How to Grow and Care for the Mustard Plant

 Common name  Mustard plant
 Botanical Name  Brassica spp.
 Family  Brassicaceae
 Plant Type  Annual, vegetable
 Size  Up to 3 feet
 Sun Exposure  Full
 Soil Type  Well-drained
 Soil pH  Acidic
 Bloom Time  Summer, fall
 Flower Color  Yellow
 Hardiness Zones  2-11 (USDA), depending on the species
 Native Area  Europe, Asia, Africa, Middle East, Mediterranean

How Mustard Seed Is Turned into Mustard

After the mustard seeds have dried inside the husks, which have turned brown at this stage, the seeds must be threshed to remove the seeds and hulls. If you only have a small amount, you can rub the husks between the palms of your hands over a large bowl. Separate the seeds from the chaff, and now, the seeds can now be ground up or used whole to make mustard. (More than just mustard seeds are required to make mustard, though they are a key ingredient.)

How to Plant Mustard

When to Plant

Mustard can be planted in the spring or in the fall. In the spring, you can plant it as soon as the soil temperature remains above 40 degrees F. Because mustard prefers cool weather, a fall harvest usually produces better quality.

For fall plantings, it is recommended to select varieties that mature early. Plant the mustard in the late summer or, if you live more south, in September or October for a fall and winter harvest. To calculate your fall planting date, add 2 to 3 weeks to your average first frost date. Then count back 50 to 75 days (or the anticipated maturity date of the variety you are growing).


Harvesting mustard after the first frost is not a problem, in fact, the flavor of the greens even becomes sweeter with a light frost.

Select a Planting Site

Mustard needs a location in full sun with well-draining soil. Make sure to follow the rules of crop rotation and don’t plant it in the same spot where other members of the Brassica family were grown in the past two years or ideally even longer. 

Spacing, Depth, and Support

The space between the plants and the rows depends on the variety, and also on what you grow the plants for. Rows of mustard greens that are harvested regularly can be spaced as little as 12 inches apart whereas mustard with fully developed seed heads should be planted in rows 2 to 3 feet apart.

When growing mustard for seed, staking the plants is recommended. 

Mustard Plant Care 

Mustard is easy to grow but it does not compete well with weeds, especially when the plants are still small. Closely spacing the plants (and thinning them as they grow) helps to control weeds. When removing weeds around the plants, cultivate the soil only so you don’t damage the roots.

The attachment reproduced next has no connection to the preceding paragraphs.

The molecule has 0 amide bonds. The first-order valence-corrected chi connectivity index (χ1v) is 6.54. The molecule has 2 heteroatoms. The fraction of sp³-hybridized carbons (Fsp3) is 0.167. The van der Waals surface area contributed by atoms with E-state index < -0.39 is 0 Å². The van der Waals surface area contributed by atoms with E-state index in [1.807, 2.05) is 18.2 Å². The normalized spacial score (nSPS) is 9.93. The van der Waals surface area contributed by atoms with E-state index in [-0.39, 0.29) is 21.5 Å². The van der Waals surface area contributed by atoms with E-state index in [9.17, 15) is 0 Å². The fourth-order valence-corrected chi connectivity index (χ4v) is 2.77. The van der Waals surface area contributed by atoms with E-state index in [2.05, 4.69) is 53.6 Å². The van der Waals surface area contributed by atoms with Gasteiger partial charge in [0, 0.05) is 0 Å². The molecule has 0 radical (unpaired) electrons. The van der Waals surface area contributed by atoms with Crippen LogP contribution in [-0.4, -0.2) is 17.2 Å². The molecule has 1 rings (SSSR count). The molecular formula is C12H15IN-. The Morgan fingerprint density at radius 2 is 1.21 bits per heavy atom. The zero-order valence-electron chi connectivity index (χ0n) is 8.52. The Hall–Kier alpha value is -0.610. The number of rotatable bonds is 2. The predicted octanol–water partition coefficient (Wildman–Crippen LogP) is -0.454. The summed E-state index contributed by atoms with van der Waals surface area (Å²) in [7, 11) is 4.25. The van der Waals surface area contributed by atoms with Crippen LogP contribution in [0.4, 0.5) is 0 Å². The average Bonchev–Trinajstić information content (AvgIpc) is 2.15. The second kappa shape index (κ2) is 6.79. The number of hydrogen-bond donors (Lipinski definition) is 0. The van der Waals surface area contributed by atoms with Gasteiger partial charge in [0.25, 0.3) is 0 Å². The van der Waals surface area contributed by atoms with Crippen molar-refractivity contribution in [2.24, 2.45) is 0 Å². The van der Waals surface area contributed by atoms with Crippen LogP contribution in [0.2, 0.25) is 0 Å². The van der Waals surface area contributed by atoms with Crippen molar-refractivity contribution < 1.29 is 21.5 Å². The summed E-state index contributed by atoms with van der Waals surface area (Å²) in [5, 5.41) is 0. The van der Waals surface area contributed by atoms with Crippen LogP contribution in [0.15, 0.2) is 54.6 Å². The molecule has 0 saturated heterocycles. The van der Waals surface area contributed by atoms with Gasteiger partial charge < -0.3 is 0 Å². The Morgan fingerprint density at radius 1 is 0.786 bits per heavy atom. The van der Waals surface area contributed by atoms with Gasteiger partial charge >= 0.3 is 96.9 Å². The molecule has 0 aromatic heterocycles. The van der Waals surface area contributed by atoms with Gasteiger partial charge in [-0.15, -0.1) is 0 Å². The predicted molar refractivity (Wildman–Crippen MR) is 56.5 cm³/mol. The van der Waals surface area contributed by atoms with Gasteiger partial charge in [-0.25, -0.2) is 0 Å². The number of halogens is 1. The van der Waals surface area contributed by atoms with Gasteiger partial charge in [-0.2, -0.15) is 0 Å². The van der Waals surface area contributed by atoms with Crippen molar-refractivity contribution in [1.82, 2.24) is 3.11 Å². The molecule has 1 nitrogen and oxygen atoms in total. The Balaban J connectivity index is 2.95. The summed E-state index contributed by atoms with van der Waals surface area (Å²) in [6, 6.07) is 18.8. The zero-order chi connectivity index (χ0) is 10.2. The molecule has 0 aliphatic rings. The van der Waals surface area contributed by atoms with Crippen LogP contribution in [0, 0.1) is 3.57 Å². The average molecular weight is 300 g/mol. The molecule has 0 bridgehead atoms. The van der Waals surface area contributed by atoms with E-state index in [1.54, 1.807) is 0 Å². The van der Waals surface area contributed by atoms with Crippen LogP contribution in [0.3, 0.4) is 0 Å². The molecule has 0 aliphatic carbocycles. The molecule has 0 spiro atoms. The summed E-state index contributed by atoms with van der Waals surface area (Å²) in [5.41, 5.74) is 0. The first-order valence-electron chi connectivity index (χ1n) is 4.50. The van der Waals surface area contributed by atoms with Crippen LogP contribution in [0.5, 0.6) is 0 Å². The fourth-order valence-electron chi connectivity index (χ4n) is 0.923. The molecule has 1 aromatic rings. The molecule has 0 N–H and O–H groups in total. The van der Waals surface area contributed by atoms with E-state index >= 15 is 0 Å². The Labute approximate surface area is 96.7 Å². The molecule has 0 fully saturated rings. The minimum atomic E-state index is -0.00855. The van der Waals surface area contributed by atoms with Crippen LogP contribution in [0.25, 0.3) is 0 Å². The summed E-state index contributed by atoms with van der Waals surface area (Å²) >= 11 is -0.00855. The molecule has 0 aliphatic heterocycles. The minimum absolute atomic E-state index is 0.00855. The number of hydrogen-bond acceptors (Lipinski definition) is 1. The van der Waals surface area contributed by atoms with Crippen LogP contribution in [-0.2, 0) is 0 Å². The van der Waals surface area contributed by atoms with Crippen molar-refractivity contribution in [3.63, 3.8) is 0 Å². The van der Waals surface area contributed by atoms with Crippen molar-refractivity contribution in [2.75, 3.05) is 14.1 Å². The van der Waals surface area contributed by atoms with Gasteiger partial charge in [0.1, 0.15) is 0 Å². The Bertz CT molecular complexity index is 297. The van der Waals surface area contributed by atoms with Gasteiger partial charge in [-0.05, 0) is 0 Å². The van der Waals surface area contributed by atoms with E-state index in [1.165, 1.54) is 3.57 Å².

Mustard should be grown in full sun. Partial shade is only acceptable when you grow mustard for baby greens, which should be protected from the strong sun as the weather turns hot.


While mustard grows in most soils, a fertile, moist, well-draining, slightly acidic soil with a pH below 6.0 is best.


As a cool-season crop, mustard needs consistent but not excessive moisture. Give it at least 1 inch of water in the absence of rain. In dry soil conditions, leaf growth is slow, the leaves will be tough and have an off-flavor.

Temperature and Humidity

Cool weather, even down to 32 degrees F, is not a problem for mustard but hot weather is. The plant does not do well in temperatures over 75 degrees F.


Choose a fertilizer that is high in nitrogen, following label instructions for the amount. Scatter it around the seedings when they have reached 3 to 4 inches in height. 


Although mustard is self-pollinating, pollination is nonetheless a consideration because pollinating insects can cross-pollinate the flowers of different varieties within a 2-mile radius. That means that if you want to save the seeds for next year’s planting, do not plant different varieties at the same time (and hopefully nobody in your neighborhood grows mustard either).

Brassica nigra with bee

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Types of Mustard Plants

The three common types of culinary mustard are:

  • White or yellow mustard (Brassica alba, other botanical name: Sinapsis alba). Zone 4-7. This is the mildest tasting of all mustards. Its seeds are used to make prepared mustard. It is not grown for its greens.
  • Brown mustard (Brassica juncea). Zone 2-11. This is the hottest mustard. The seeds are used for Dijon-type mustards, Chinese hot mustards, and curries. It is also grown for its greens and there are several cultivars. Popular ones include ‘Giant Red’, ‘Red Garnet’, and ‘Southern Giant’ with curled leaves.